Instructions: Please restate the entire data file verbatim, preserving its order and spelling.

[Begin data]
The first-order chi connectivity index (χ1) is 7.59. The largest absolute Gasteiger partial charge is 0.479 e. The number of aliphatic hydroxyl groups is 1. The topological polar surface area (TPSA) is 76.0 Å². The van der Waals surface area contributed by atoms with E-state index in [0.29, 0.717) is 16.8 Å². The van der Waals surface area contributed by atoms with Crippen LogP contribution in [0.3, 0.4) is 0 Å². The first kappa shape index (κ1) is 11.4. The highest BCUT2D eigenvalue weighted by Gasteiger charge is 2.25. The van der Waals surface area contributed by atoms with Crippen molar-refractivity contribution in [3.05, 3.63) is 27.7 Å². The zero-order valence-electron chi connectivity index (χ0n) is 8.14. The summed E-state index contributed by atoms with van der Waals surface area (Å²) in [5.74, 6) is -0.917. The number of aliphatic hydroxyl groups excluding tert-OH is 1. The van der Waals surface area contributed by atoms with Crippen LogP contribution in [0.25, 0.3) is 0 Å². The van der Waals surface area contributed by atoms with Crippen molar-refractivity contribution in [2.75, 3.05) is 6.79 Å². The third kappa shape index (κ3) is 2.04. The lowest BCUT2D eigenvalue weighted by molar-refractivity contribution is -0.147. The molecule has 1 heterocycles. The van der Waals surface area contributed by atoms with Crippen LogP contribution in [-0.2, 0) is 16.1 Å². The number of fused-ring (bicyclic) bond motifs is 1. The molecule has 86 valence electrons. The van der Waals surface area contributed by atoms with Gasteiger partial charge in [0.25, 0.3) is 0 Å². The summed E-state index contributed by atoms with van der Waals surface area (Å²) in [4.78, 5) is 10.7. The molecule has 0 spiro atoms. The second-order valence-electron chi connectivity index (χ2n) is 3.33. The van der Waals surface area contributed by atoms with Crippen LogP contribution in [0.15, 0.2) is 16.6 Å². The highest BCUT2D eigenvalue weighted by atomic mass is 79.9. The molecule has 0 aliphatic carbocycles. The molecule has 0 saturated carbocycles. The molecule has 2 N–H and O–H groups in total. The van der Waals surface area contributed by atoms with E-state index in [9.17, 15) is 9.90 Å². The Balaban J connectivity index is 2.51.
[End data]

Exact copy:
The first-order chi connectivity index (χ1) is 7.59. The largest absolute Gasteiger partial charge is 0.479 e. The number of aliphatic hydroxyl groups is 1. The topological polar surface area (TPSA) is 76.0 Å². The van der Waals surface area contributed by atoms with E-state index in [0.29, 0.717) is 16.8 Å². The van der Waals surface area contributed by atoms with Crippen LogP contribution in [0.3, 0.4) is 0 Å². The first kappa shape index (κ1) is 11.4. The highest BCUT2D eigenvalue weighted by Gasteiger charge is 2.25. The van der Waals surface area contributed by atoms with Crippen molar-refractivity contribution in [3.05, 3.63) is 27.7 Å². The zero-order valence-electron chi connectivity index (χ0n) is 8.14. The summed E-state index contributed by atoms with van der Waals surface area (Å²) in [5.74, 6) is -0.917. The number of aliphatic hydroxyl groups excluding tert-OH is 1. The van der Waals surface area contributed by atoms with Crippen LogP contribution in [0.25, 0.3) is 0 Å². The van der Waals surface area contributed by atoms with Crippen molar-refractivity contribution in [2.75, 3.05) is 6.79 Å². The third kappa shape index (κ3) is 2.04. The lowest BCUT2D eigenvalue weighted by molar-refractivity contribution is -0.147. The molecule has 1 heterocycles. The van der Waals surface area contributed by atoms with Crippen LogP contribution in [-0.2, 0) is 16.1 Å². The number of fused-ring (bicyclic) bond motifs is 1. The molecule has 86 valence electrons. The van der Waals surface area contributed by atoms with Gasteiger partial charge in [0.25, 0.3) is 0 Å². The summed E-state index contributed by atoms with van der Waals surface area (Å²) in [4.78, 5) is 10.7. The molecule has 0 spiro atoms. The second-order valence-electron chi connectivity index (χ2n) is 3.33. The van der Waals surface area contributed by atoms with Crippen LogP contribution in [0.15, 0.2) is 16.6 Å². The highest BCUT2D eigenvalue weighted by atomic mass is 79.9. The molecule has 0 aliphatic carbocycles. The molecule has 0 saturated carbocycles. The molecule has 2 N–H and O–H groups in total. The van der Waals surface area contributed by atoms with E-state index in [9.17, 15) is 9.90 Å². The Balaban J connectivity index is 2.51.